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dc.contributor.authorTan, Dexter Xueming.
dc.identifier.citationTan, D. X. (2012). Defect engineering coupled with pulsed laser annealing for p+/n junction formation and pMOSFETs device enhancement. Doctoral thesis, Nanyang Technological University, Singapore.
dc.description.abstractThe aggressive miniaturization of the MOS technology as anticipated by the Moore’s law, demands for the constant exploration of novel methods to obtain highly activated and abrupt shallow junctions. As the devices shrink down to nanoscale dimensions, it is becoming increasingly challenging to keep up with the scaling trend. Major issues arising from defect generation during the fabrication processes resulted in anomalous phenomena such as Boron transient enhanced diffusion and dopant-defect clustering. Typically, these two effects caused adverse impact to the dopant diffusion and deactivation, hindering the formation of good semiconductor junction characteristics. Tremendous efforts have been devoted to discover new solutions for resolving these daunting problems. One of the most promising techniques proposed is the usage of the advanced defect engineering. The main objective of this research work is to leverage on the various defect engineering methodologies to improve junction characteristics and to subsequently enhance the device performance. The defect engineering approaches were studied in depth to understand fundamentally the dopant diffusion and activation phenomenon in implanted substrates. Defects that generally contribute to junction degradation are interstitial-type defects introduced by ion implantation. By monitoring the defect-dopant relationship and their associated interaction mechanisms, one can appropriately engineer and optimize the junction properties. The thesis investigates and reports on two novel defect engineering techniques. One method utilizes the melt laser pre-irradiation to reduce the detrimental end-of-range defects. The mechanism is based on facilitating the recombination of the vacancy defects generated at the maximum laser melt depth with theinterstitials from the implantation induced end-of-range band. With a significant reduction in the end-of-range defects via vacancy-interstitial annihilation, superior junction profile with low junction leakage current is realizable. Another technique involves the implementation of the high energy implantation for substrate modification. The concept is basically to create a spatial separation between the interstitial and vacancy point defects. High vacancy concentration present near the surface region promotes dopant activation. Repulsion of the interstitial defects to a relatively deep substrate depth minimizes the probability of interaction with the dopants, thereby suppressing dopant deactivation and diffusion. In addition, the creation of an intermediate amorphous layer serves as a diffusion barrier for both the downward dopant diffusion and up-migrating interstitial defects. Laser annealing has been demonstrated to be an attractive option for the formation of ultra-shallow junction due to several of its favorable features and advantages. It has a near-zero thermal budget capable of producing highly activated shallow junctions with high degree of abruptness. Integration of this advanced mode of annealing allows for a diffusionless junction with remarkable dopant activation exceeding the solid solubility limit of the substrate. The combination of both processes provide for a potentially viable option to satisfy the progressive scaling requirements in junction formation. By coupling the merits of both defect engineering and laser annealing, superior junction characteristics and significant improvement in the device electrical performance were demonstrated. Laser induced vacancies was verified to be highly effective in reducing and annihilating the implantation generated interstitial defects via the recombination mechanism of the two defect species. A 2-time enhancement in the forward current and a 50 % reduction of the reverse leakage current was reported for the laser pre-irradiated diode devices. Similar enhancement in the electrical characteristics was observed with the integration of the laser vacancy defect engineering process into transistor device. High energy defect engineering implant with a high dose implemented with low fluence laser annealing suppresses the leakage current and simultaneously achieves shallow junction formation. The key concept is to engineer the implantation induced amorphous silicon under-layer to become an insulator. Silicon germanium substrate with moderate doping of carbon was determined to attain the lowest sheet resistance. This provides for a compatible and promising technology for the advanced CMOS technology.en_US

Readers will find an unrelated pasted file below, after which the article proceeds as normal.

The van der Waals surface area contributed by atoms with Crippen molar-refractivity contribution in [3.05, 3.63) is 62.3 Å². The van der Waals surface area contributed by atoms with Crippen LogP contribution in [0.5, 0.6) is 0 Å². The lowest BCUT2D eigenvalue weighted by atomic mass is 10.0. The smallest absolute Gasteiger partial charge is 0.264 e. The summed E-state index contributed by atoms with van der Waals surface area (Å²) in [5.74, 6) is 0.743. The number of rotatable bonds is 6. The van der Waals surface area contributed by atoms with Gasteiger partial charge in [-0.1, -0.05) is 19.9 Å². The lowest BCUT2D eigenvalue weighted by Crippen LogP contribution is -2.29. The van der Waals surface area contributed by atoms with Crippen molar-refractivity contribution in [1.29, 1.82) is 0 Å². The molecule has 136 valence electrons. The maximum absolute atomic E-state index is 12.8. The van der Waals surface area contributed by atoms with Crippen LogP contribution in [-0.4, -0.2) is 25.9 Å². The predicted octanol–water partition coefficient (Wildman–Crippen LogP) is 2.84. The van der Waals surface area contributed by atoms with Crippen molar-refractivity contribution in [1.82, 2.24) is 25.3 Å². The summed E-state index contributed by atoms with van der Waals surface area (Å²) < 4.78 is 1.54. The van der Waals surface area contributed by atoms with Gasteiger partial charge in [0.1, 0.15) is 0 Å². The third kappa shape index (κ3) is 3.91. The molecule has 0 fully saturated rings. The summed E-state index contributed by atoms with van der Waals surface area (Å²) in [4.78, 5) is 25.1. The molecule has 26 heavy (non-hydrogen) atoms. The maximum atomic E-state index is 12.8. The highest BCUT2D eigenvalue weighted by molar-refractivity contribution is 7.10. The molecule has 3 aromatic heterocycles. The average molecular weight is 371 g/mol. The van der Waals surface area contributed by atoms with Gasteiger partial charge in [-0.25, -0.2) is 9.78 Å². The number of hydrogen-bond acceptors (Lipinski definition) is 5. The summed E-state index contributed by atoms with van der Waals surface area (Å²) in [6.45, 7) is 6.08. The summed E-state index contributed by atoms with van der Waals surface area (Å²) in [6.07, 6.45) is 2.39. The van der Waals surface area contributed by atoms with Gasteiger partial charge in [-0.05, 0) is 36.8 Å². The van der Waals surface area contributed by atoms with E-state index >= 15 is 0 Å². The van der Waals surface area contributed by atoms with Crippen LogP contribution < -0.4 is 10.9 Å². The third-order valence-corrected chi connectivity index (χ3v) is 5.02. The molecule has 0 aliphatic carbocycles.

dc.format.extent237 p.en_US
dc.subjectDRNTU::Engineering::Electrical and electronic engineering::Microelectronicsen_US
dc.titleDefect engineering coupled with pulsed laser annealing for p+/n junction formation and pMOSFETs device enhancementen_US
dc.contributor.supervisorPey Kin Leongen_US
dc.contributor.schoolSchool of Electrical and Electronic Engineeringen_US
dc.description.degreeDoctor of Philosophy (EEE)en_US
dc.contributor.organizationA*STAR Institute of Microelectronicsen_US
dc.contributor.organizationA*STAR SIMTechen_US
dc.contributor.researchMicroelectronics Centreen_US
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